Endometriosis is a condition that affects an estimated 200 million women worldwide and an estimated 1 out of 10 women in the United States, with many undiagnosed.
It is characterized when the endometrium, the tissue that grows on the outer lining of the uterus, grows in areas outside of the uterus when it shouldn’t. This abnormal tissue growth is found on the ovaries, fallopian tubes, and even in other parts of the body like bladder, colon, and lungs.
The cause of this pathology is unknown, although scientists theorize it could be due to retrograde menstruation among other reasons. Risk factors include early menarche – getting period at an early age, never having had children, and menstruation cycles that last more than seven days.
Symptoms include severe pelvic pain, agonizing menstruation, painful intercourse, uncomfortable urination and defecation due to endometriotic tissue in the bladder and the colon, and infertility in many cases.
Tests to confirm the diagnosis can be long and invasive to the patient. They include pelvic examinations, transvaginal ultrasounds, and pelvic laparoscopy, using a camera to visualize the tissue growth inside the body.
There is no cure for endometriosis. Treatment is to manage symptoms only. Currently, doctors recommend oral contraceptives to help hormonally regulate the flow of periods and non-steroidal anti-inflammatory drugs (NSAIDs) or opioids for pain relief. Surgical ablation or even total hysterectomy (complete removal of the uterus) is considered in more severe cases.
Endometriosis and the endocannabinoid system
How can marijuana help?
However, new studies show that cannabis can help manage endometriosis due to its connection to the endocannabinoid system (ECS).
The ECS is composed of neurotransmitters that bind to cannabinoid receptors type 1 and type 2 (CB1 and CB2) that are found throughout the central nervous system (CNS) and peripheral nervous system (PNS).
A study performed on mice suggest that some of these receptors are found in the endometrial tissue as well. Mice with endometriosis seem to have a higher level of CB1 receptors in their abnormal tissue. When stimulated with CB1 chemical like CBD, it makes the tissue stop growing, thus providing a viable and non invasive treatment option.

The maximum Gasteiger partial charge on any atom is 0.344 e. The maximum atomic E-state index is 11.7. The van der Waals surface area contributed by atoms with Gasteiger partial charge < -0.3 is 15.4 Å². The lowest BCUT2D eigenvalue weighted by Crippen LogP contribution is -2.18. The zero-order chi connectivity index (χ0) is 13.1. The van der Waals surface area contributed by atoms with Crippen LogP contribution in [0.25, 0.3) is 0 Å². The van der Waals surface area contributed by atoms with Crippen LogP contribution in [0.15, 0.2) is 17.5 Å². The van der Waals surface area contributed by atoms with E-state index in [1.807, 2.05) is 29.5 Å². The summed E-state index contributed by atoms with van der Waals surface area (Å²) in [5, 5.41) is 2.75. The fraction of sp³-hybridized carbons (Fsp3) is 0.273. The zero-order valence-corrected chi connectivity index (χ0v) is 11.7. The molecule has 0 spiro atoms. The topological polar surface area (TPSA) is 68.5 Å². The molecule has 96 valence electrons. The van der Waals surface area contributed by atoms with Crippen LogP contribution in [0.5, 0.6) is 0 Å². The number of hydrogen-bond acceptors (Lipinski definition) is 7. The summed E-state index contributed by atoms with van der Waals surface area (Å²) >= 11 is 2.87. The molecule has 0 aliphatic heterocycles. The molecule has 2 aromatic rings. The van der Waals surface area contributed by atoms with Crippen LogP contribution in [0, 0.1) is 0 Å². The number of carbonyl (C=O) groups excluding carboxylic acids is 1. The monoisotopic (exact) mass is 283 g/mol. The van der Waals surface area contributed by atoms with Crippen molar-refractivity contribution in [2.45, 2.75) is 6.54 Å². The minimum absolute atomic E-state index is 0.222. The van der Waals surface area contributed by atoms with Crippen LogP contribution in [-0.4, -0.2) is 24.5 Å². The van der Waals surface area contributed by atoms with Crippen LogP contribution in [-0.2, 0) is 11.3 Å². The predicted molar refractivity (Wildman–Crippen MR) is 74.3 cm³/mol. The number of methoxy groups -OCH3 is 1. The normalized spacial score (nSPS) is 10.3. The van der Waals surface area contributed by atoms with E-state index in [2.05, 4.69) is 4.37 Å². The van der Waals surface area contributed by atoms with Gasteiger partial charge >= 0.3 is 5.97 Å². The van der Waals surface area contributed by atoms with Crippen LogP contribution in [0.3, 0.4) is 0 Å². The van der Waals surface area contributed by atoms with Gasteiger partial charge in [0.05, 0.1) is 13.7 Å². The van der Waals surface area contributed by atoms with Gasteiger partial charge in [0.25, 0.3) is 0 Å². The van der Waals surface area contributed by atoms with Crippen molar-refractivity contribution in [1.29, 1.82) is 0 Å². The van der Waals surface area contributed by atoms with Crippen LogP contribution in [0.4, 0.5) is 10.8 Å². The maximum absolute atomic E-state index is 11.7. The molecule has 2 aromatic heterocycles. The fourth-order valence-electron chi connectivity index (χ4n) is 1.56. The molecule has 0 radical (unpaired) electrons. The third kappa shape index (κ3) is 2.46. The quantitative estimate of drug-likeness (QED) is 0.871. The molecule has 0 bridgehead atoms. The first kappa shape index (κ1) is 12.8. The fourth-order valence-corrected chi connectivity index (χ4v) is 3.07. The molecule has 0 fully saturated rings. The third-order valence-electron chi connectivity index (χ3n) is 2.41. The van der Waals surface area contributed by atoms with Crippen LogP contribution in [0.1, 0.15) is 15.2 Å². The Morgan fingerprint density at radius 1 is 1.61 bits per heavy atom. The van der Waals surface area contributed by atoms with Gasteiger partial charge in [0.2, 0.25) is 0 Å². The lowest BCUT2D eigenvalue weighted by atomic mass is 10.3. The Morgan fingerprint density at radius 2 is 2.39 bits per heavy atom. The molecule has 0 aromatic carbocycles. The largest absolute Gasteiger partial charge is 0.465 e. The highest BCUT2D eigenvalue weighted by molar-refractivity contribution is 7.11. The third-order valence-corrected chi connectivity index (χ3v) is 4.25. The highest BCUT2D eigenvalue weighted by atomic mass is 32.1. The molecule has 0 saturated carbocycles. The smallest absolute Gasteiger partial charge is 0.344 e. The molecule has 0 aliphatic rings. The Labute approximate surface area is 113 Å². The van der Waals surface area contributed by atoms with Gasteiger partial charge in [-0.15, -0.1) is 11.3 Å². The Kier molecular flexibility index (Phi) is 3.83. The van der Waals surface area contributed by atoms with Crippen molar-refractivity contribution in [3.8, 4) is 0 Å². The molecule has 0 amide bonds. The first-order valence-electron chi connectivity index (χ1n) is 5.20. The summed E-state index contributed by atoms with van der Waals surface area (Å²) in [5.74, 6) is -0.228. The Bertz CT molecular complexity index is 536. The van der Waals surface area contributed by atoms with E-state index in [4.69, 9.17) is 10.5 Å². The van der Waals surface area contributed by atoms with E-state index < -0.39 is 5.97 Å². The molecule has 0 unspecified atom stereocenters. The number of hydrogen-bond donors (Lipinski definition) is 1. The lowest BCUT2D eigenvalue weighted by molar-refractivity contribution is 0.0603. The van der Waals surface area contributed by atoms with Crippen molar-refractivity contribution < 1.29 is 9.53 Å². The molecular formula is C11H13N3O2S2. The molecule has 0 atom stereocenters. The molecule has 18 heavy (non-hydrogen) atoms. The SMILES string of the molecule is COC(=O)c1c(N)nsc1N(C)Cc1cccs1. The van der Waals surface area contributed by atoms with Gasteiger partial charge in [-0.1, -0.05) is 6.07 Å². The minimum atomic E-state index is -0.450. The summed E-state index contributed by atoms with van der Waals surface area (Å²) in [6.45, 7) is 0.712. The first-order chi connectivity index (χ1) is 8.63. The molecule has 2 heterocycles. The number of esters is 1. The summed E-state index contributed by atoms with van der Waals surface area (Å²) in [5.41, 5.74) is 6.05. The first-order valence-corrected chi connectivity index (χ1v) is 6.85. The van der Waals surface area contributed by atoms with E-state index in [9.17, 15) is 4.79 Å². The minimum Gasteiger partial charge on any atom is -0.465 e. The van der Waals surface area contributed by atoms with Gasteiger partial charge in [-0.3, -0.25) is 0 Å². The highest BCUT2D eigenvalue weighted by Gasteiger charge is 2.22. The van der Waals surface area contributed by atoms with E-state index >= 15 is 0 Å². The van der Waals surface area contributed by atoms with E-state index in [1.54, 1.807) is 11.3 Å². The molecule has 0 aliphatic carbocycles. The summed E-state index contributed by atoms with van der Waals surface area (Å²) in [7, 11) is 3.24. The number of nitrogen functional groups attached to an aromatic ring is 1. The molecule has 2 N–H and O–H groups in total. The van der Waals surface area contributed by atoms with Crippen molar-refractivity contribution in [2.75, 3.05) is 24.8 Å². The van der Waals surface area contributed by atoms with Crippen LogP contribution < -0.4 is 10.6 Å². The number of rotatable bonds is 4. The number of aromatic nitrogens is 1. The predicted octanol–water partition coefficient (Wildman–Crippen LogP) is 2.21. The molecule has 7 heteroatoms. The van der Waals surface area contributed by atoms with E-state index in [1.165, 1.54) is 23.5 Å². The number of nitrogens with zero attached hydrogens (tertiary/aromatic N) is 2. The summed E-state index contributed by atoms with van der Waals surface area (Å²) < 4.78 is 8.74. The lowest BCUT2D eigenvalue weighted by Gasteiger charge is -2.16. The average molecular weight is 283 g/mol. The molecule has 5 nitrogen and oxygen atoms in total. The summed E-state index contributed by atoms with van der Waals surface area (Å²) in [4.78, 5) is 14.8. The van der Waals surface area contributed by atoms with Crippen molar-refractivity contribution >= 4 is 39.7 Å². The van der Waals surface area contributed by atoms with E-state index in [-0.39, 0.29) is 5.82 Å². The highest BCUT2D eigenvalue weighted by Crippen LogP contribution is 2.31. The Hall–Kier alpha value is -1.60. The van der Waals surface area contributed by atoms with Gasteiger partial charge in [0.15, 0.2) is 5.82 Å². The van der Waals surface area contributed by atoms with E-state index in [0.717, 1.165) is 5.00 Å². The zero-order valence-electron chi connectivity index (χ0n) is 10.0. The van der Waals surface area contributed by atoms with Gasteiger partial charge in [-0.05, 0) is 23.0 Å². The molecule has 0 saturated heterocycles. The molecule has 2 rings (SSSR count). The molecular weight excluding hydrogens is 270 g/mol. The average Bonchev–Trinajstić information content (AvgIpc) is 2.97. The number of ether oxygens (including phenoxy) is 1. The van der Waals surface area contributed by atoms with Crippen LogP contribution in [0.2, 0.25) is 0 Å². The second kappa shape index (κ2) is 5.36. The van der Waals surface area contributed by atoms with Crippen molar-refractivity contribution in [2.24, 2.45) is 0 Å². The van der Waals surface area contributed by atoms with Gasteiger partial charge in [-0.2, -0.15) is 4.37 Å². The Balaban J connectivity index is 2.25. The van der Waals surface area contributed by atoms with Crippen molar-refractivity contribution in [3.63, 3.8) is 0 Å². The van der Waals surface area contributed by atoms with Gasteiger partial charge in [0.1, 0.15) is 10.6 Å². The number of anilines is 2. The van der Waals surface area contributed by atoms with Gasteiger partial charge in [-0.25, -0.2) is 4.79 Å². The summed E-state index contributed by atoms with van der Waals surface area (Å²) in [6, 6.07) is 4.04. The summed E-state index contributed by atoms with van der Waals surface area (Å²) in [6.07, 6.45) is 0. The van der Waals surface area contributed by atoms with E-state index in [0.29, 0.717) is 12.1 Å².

”The fact that CB1 receptor expression is greater in the cysts than healthy uterus from the same rats suggests that treatments to activate CB1 receptors (either directly by CB1 agonists or indirectly by increasing relevant endocannabinoid levels) could be developed with minimal effects on uterine function.”
But researchers do caution that more studies need to be performed before human testing can occur.
In another study, human endometriosis cells proliferated less when stimulated with a synthetic cannabinoid called WIN 55212-2, proving that this can be used as another treatment for endometriosis without resorting to opioids and surgery.
Studies on endometriosis conducted on rodents have discovered that animals had more pain when they were treated with AM251, a drug which inhibits the cannabinoid receptors, and less pain when they were treated with WIN 55212-2.
With all of these positive studies coming out, the hope is that one day cannabinoids, especially CBD, will be used to treat a whole slew of gynecological symptoms. But many women are turning to this drug now to treat not only endometriosis, but also PMS, menstrual cramps, and headaches due to unstable hormones.
Smoking cannabis is considered dangerous in women due to the increased risk of blood clots, but vaping and edibles are non-harmful ways to consume cannabinoids to treat endometriosis.